The ABI Commission studying reform of Chapter 11 met for its seventeenth and final time at the UT Bankruptcy Conference in Austin, Texas on Friday November 22, 2013. The Commission heard from a total of eight witnesses on a variety of topics. Seven of the eight witnesses touched on the venue issue with a substantial majority favoring reform. Part 1 will discuss the future of Chapter 11 and proposed reforms to address the Stern problem, while Part 2 will discuss venue.
The Future of Chapter 11 Commission Co-Chair Al Togut introduced the topic with a discussion of how the world had changed since the Bankruptcy Code was adopted. He stated that in 1979, companies were likely to be based in the United States, employ American workers and have very little secured debt. Today, companies are likely to be multinational and have manufacturing facilities overseas with assets that are frequently leveraged to the point that unsecured creditors are out of the money. He stated that Commissioner Ken Klee who worked on drafting the Bankruptcy Code estimated that the Code would have a shelf life of no more than 30 years and then would have to be reworked. This set the stage for a discussion on the future of chapter 11. Former Bankruptcy Judge William Greendyke and practitioner Buzz Rochelle discussed the future of chapter 11 with particular emphasis on the results of a survey of Texas bankruptcy lawyers. Among the conclusions of the survey were that Chapter 11 is being used for more section 363 sales, the process is faster today, the use of Chief Restructuring Officers is largely positive and Chapter 11 fills a role in providing clean assets to buy but that Chapter 11 has gotten more expensive. In response to a question, Greendyke stated that section 363 and increased costs make cases move faster. He said that "faster is less expensive and less expensive is better." By a two to one margin, respondents felt that the U.S. Trustee has been a net negative in chapter 11 cases. One commenter described the U.S. Trustee as "bring(ing) only the ants to the picnic." Judge Greendyke was more sanguine stating that his experiences with the U.S. Trustee's program as a judge had been positive. He said that the reason for the negative responses was "difficult to discern from the survey results" but that "there are different personalities in different offices" and there can be disparities in prosecutorial discretion. Buzz Rochelle (brother of Bloomberg News correspondent Bill Rochelle) described how problems with the jurisdictional system of the Bankruptcy Courts have persisted. He stated:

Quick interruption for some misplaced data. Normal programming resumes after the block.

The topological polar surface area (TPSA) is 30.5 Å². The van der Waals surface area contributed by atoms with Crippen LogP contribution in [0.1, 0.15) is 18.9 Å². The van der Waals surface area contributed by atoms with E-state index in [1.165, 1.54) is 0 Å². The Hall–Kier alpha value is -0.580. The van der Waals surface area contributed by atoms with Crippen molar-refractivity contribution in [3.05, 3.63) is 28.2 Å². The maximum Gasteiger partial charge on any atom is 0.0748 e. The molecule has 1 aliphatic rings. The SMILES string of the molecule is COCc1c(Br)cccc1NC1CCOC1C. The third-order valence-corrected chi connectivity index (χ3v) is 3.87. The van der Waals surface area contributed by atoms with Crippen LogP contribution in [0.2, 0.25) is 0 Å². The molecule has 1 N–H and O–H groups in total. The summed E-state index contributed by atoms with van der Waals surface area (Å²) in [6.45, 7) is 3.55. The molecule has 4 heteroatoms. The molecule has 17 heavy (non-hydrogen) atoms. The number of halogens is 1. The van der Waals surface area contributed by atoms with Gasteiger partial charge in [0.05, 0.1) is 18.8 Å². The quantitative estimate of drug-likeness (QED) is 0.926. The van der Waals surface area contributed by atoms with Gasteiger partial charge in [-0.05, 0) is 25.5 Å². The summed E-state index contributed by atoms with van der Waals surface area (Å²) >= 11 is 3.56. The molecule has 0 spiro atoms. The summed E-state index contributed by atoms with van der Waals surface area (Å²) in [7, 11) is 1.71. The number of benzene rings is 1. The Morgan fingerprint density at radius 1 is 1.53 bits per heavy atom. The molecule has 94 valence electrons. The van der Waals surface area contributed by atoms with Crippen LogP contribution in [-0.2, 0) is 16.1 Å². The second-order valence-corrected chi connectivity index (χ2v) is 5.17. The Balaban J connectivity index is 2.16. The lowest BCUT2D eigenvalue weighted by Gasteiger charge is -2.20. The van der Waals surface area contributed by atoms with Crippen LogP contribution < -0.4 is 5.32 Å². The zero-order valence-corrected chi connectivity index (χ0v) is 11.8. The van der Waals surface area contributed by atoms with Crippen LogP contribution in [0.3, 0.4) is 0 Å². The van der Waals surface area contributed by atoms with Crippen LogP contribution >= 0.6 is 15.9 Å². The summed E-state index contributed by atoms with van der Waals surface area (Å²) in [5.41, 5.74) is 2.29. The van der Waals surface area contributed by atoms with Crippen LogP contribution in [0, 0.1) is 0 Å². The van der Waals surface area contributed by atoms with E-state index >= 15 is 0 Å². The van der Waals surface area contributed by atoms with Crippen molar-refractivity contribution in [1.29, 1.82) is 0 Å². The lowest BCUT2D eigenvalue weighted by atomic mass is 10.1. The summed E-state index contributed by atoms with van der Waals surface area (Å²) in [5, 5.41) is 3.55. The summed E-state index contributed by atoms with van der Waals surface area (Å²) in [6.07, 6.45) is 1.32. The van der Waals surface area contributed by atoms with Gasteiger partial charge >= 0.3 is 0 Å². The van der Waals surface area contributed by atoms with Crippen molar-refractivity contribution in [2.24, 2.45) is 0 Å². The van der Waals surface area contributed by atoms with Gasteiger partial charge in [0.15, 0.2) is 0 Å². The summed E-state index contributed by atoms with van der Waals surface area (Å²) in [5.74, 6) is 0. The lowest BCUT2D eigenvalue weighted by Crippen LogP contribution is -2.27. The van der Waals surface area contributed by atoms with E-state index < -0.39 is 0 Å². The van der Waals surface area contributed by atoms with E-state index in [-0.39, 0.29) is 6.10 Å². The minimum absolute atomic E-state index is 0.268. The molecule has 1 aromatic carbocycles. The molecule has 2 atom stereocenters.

I went to college on what my father earned litigating jurisdiction. My sons went to college on what I earned on jurisdiction.
He said that the problems in the current system were "way past the irritation point" and used the illustration of a lawyer who told a Dallas bankruptcy judge that she was not bound by the Court's confirmation order "because Stern said she wasn't." Rochelle also sounded an apocalyptic note about the future of bankruptcy, stating that "unsecured creditors do not regard the bankruptcy court as their friend" and that "the message sent is that this is a place for debtor's management and more than that for secured creditors." He urged the commission to reconsider the absolute priority rule saying that "it is not holy writ." Rochelle argued that the absolute priority rule was originally intended to lead to a reasonable accord and to protect the little people, but has been turned on its head as a tool to protect secured lenders. Rochelle described claims trading as a casino that "does not serve a legitimate economic function." In response to a question, he said that claims traders are in a "very dicy ethical situation." He said that they have studied real hard and can accurately gauge the value of a claim but will pay only a small fraction of that amount to the original creditor. He also said that claims trading gives creditors an easy out of a case and causes them to lower underwriting standards. He recommended that claims buyers only be allowed to vote what they had paid to purchase claims so that they would not have a disproportionate impact on the outcome of cases. Mr. Rochelle added that the secured lender's group has become "a wild place with competing agendas" because of claims trading He said that all they are interested in is the dividend and not reorganization, which he said "brings the reorganization system into disrepute," a result that he described as "not cool."